AbbVie (ABBV 2.57%) ranks as one of the biggest pharmaceutical stocks on the market. But it's still a lot smaller than Merck (MRK 1.43%). Bigger has proven to be better this year, with AbbVie's stock performance trailing well behind Merck's.
But which of these pharma stocks is the better pick for long-term investors looking ahead? Here's how AbbVie and Merck compare on several key fronts.
Wall Street thinks that Merck's growth prospects look better than AbbVie's over the next five years. Analysts project that Merck will grow its earnings by an average of nearly 10% annually while AbbVie's earnings will increase by less than 4% annually. How accurate those estimates will actually be remains to be seen, but there are certainly some good reasons to believe that Wall Street is right in going with Merck instead of AbbVie when it comes to growth.
AbbVie's top-selling drug, Humira, already faces biosimilar competition in Europe that's quickly eroding revenue. Humira will battle biosimilars in the much larger U.S. market starting in 2023. That's when the blockbuster drug's sales declines will really become ugly.
The good news is that AbbVie has several products that should help offset the sinking sales for Humira. Cancer drugs Imbruvica and Venclexta should continue to pick up momentum. AbbVie's new immunology drugs Rinvoq and Skyrizi are likely to be huge winners. The company should also reduce its dependence on Humira with its pending acquisition of Allergan. However, analysts think Allergan's growth prospects are even lower than AbbVie's, so the deal probably won't work miracles for AbbVie's growth story.
Meanwhile, Merck claims the cancer immunotherapy that's likely to knock Humira out of the No. 1 spot among the world's biggest blockbuster drugs -- Keytruda. This one drug should drive most of Merck's growth over the next several years. However, Merck also has other products with rising sales, including its Gardasil HPV vaccine and neuromuscular block reversal drug Bridion.
Merck claims a solid dividend that currently yields more than 2.7%. The drugmaker has increased its dividend each year since 2011 for a total boost of nearly 61%. With rising revenue and earnings, Merck should be in great shape to provide additional dividend hikes in the future.
But it's hard to beat AbbVie when it comes to dividends. The company's dividend yield stands at 5.4%. AbbVie has increased its dividend for a remarkable 47 years in a row including the time that it was part of Abbott Labs. Since being spun off from Abbott in 2013, AbbVie's dividend payout has soared by 195%.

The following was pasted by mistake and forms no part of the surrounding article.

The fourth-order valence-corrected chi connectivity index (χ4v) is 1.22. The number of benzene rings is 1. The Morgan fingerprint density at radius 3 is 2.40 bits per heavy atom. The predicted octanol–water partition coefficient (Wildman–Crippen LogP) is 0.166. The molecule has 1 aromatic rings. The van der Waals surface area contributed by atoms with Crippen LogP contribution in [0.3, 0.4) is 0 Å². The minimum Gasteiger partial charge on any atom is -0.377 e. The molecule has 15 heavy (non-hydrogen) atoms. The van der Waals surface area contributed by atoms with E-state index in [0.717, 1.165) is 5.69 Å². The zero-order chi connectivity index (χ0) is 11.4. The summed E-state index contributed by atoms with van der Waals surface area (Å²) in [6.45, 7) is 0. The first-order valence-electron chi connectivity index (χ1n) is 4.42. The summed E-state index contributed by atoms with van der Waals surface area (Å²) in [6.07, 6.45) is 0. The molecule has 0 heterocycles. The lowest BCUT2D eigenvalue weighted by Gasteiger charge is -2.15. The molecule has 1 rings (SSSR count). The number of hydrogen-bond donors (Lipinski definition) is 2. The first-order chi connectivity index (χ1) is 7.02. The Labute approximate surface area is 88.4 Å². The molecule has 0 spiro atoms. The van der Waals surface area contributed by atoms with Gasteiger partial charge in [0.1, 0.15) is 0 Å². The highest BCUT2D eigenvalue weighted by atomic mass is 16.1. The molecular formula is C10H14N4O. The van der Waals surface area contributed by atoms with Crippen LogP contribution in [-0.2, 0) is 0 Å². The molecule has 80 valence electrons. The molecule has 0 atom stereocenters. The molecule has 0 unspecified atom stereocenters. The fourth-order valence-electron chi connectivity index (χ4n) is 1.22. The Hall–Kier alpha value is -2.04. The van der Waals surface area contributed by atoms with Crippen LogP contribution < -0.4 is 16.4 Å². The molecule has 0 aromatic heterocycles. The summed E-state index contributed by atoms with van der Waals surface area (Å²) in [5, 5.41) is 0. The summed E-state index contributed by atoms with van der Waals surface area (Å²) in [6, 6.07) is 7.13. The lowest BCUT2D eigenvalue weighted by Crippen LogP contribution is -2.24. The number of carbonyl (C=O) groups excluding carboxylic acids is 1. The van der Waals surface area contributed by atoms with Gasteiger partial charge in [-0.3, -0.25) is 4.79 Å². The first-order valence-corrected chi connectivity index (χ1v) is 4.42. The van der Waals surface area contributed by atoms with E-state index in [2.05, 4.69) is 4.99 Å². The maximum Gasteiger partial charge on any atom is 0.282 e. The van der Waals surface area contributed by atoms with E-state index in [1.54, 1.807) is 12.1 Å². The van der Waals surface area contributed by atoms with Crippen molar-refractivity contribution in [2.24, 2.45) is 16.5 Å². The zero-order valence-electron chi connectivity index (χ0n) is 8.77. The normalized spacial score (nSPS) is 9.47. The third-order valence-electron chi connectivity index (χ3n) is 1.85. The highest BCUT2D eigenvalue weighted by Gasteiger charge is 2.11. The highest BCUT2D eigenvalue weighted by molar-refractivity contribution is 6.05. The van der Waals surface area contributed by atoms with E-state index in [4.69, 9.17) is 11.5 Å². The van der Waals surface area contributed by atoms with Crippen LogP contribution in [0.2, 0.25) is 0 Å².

Could the Allergan acquisition jeopardize AbbVie's terrific dividend? Probably not. Allergan currently pays a dividend of its own that yields around 1.6%. AbbVie CEO Rick Gonzalez stated in the company's third-quarter conference call that AbbVie is "committed to a strong and growing dividend" after the Allergan deal closes.
Determining which of these two big pharma stocks claims the more attractive valuation isn't as easy as it might seem. Merck's price-to-earnings (P/E) ratio of 25 is a lot lower than AbbVie's P/E ratio of 40. But using multiples based on previous earnings doesn't tell the full story.
If we look at near-term earnings growth, AbbVie is a lot cheaper than Merck. AbbVie's shares trade at only nine times expected earnings compared to Merck's forward earnings multiple of 16. So is AbbVie the better bargain? Not necessarily.
Remember that Wall Street thinks that Merck will deliver much stronger earnings growth over the next five years than AbbVie will -- and that view is probably right. Factoring longer-term growth into the picture, Merck's valuation is more attractive than AbbVie's is.
Which of these stocks is the better pick? I think it depends on your priorities.
If you're an income-seeking investor looking mainly for juicy dividends, my view is to go with AbbVie. I expect AbbVie's dividend will continue to grow for a long time to come.
On the other hand, if your focus is on total return, Merck is probably the better stock to buy right now. Keytruda is on a roll that isn't likely to slow anytime soon. Merck's growth won't necessarily be awe-inspiring, but it should be solid. And combined with its dividend, Merck should be able to outperform the broader market.